This past week we started our study of macrobiotics. The Natural Epicurean started over 10 years ago as a primarily macrobiotic cooking school and although it has changed ownership since then, it retains the much of the spirit that it had back then, including the focus on healing diets. We have about three weeks of macrobiotics study – both theory and cooking styles.
What is macrobiotics? Well, you can read one of my prior blog posts on the topic, and/or you can wait a day or two where I will recap some of our macrobiotics lecture content from this week. How about doing both! 🙂
We started our study of macrobiotic cooking with knife skills practice, which also gave us more exposure to some of the cooking methods used in macrobiotic cooking, or “macro” as we use for shorthand.
Below: Set up for an afternoon of vegetable prep.
Below: Some finely sliced cucumber I did. Note the scalloped knife below, which is not my usual knife. For some reason, this style of knife is the preferred one in macrobiotic cooking. I need to find out why…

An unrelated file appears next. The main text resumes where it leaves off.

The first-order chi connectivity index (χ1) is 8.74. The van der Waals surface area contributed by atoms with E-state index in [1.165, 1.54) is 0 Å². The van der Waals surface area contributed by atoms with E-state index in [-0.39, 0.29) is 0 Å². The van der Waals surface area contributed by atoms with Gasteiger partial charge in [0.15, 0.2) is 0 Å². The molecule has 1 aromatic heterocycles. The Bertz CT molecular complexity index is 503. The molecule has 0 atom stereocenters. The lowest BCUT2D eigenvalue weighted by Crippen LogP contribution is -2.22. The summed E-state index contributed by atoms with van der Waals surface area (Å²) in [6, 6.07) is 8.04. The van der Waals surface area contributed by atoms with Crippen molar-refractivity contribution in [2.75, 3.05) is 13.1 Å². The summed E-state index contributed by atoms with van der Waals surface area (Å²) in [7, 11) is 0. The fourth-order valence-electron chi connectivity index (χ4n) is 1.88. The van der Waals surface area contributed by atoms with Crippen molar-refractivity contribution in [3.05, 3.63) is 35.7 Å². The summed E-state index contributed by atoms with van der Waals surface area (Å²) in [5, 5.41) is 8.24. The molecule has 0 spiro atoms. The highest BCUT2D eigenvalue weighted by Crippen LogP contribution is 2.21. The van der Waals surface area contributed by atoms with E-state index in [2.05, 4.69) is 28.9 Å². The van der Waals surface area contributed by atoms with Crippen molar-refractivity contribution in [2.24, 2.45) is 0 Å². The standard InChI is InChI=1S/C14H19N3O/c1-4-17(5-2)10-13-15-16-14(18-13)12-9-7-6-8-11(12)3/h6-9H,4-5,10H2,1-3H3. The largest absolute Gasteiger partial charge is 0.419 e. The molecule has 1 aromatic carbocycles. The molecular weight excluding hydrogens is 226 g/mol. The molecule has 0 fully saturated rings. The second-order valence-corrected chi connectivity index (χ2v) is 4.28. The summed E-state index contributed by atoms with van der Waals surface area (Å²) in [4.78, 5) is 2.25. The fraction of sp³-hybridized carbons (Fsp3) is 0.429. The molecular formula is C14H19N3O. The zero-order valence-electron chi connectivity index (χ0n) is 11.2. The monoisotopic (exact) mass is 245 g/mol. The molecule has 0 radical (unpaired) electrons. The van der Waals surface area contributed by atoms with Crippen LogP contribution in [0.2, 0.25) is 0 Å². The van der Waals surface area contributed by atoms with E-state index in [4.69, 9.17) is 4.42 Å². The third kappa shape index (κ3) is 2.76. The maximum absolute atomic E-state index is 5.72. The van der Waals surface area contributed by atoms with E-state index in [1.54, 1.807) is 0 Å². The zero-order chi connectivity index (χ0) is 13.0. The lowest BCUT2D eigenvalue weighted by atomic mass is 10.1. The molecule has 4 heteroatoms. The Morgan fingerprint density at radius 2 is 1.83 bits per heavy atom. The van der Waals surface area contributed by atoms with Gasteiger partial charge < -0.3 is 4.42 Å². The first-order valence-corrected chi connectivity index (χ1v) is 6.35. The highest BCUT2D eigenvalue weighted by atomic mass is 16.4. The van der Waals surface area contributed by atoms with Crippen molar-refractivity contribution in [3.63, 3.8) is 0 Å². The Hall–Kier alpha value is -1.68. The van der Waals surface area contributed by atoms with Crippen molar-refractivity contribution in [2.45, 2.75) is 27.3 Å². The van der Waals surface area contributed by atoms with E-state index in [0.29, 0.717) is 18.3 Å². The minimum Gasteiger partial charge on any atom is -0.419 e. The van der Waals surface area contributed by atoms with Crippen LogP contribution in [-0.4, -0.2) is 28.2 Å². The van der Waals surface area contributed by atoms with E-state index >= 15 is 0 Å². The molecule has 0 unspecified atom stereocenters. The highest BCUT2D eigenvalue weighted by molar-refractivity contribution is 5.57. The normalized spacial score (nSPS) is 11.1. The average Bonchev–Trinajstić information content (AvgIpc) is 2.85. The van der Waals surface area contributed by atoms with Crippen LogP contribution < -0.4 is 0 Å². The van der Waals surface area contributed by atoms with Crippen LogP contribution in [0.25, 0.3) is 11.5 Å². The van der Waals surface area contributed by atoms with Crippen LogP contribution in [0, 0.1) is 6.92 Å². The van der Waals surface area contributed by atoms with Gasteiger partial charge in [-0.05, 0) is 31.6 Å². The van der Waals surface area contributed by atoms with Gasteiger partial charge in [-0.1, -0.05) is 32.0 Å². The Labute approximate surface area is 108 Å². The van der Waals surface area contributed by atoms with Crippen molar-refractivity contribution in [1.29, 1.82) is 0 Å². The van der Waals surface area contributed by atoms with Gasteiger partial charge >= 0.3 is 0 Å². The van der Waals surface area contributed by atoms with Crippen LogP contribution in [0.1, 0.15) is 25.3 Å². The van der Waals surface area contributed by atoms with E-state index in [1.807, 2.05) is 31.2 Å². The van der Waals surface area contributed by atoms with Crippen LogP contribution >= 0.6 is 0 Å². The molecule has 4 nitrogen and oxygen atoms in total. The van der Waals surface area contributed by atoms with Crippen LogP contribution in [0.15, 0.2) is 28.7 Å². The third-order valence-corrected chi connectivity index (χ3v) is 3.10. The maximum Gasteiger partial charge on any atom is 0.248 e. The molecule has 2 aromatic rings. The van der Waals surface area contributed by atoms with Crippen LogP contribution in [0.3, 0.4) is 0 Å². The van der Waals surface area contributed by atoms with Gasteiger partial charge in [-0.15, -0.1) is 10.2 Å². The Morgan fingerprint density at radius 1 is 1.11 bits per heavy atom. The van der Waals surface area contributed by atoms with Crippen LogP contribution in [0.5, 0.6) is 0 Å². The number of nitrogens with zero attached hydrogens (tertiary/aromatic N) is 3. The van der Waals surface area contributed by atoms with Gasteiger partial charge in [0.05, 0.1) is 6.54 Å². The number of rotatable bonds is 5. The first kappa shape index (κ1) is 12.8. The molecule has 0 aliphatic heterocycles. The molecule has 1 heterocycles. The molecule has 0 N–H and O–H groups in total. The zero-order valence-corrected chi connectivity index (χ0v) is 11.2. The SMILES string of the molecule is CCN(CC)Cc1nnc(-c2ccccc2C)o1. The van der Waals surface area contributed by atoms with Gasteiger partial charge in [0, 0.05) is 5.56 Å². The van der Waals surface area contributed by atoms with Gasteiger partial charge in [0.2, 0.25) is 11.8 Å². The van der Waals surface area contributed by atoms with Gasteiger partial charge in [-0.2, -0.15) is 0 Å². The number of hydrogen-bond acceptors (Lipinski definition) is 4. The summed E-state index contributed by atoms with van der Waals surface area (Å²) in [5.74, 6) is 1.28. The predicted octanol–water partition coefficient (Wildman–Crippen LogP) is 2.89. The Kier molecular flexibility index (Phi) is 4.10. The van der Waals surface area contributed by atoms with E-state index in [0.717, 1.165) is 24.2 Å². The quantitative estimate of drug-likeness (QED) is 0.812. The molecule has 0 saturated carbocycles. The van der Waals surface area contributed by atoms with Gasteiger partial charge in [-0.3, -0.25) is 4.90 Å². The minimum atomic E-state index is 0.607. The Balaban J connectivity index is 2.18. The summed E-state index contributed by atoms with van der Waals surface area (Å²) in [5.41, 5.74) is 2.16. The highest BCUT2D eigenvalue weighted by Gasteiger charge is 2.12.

Below: A large pot being used for a nishime cooking preparation. We have spring onion, squash, burdock root, carrot, and one or two other things I can’t recall. In nishime, the vegetables cook slowly for about an hour with the pot about half full. The vegetables’ sweetness becomes intensified and they become more digestible. A bit of wheat-free tamari is added (similar to soy sauce) for flavor.
Below: Some sliced burdock root.
Below: My fellow students and I made a pressed salad during class. This involves making thin cuts of vegetables – in this case, cucumber, fennel, apple, and I want to say…radish? Anyway, you rub a bit of salt into the vegetables, which helps to draw out the water and enhancing flavor. You then put a plate or bowl on top of the vegetables to help press out the moisture. The result is a tender, yet crunchy, salad that is delicious and simple.
Below: Our plate of macrobiotically prepared vegetables.